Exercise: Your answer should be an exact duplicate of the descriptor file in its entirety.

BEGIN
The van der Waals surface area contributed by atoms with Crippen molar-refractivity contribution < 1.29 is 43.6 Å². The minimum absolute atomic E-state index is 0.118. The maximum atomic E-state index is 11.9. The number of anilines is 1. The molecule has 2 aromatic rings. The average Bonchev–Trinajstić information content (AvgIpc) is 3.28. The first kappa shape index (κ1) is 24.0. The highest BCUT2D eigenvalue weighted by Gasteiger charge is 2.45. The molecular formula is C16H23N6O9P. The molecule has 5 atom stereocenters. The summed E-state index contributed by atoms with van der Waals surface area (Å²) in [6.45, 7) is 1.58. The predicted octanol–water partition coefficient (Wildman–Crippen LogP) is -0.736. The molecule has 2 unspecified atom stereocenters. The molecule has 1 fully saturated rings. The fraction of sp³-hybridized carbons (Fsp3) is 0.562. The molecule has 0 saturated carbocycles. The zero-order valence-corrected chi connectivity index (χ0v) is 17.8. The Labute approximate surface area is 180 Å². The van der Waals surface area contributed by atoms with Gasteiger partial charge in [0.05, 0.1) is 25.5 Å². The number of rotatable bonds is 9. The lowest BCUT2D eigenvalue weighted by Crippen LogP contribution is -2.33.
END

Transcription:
The van der Waals surface area contributed by atoms with Crippen molar-refractivity contribution < 1.29 is 43.6 Å². The minimum absolute atomic E-state index is 0.118. The maximum atomic E-state index is 11.9. The number of anilines is 1. The molecule has 2 aromatic rings. The average Bonchev–Trinajstić information content (AvgIpc) is 3.28. The first kappa shape index (κ1) is 24.0. The highest BCUT2D eigenvalue weighted by Gasteiger charge is 2.45. The molecular formula is C16H23N6O9P. The molecule has 5 atom stereocenters. The summed E-state index contributed by atoms with van der Waals surface area (Å²) in [6.45, 7) is 1.58. The predicted octanol–water partition coefficient (Wildman–Crippen LogP) is -0.736. The molecule has 2 unspecified atom stereocenters. The molecule has 1 fully saturated rings. The fraction of sp³-hybridized carbons (Fsp3) is 0.562. The molecule has 0 saturated carbocycles. The zero-order valence-corrected chi connectivity index (χ0v) is 17.8. The Labute approximate surface area is 180 Å². The van der Waals surface area contributed by atoms with Gasteiger partial charge in [0.05, 0.1) is 25.5 Å². The number of rotatable bonds is 9. The lowest BCUT2D eigenvalue weighted by Crippen LogP contribution is -2.33.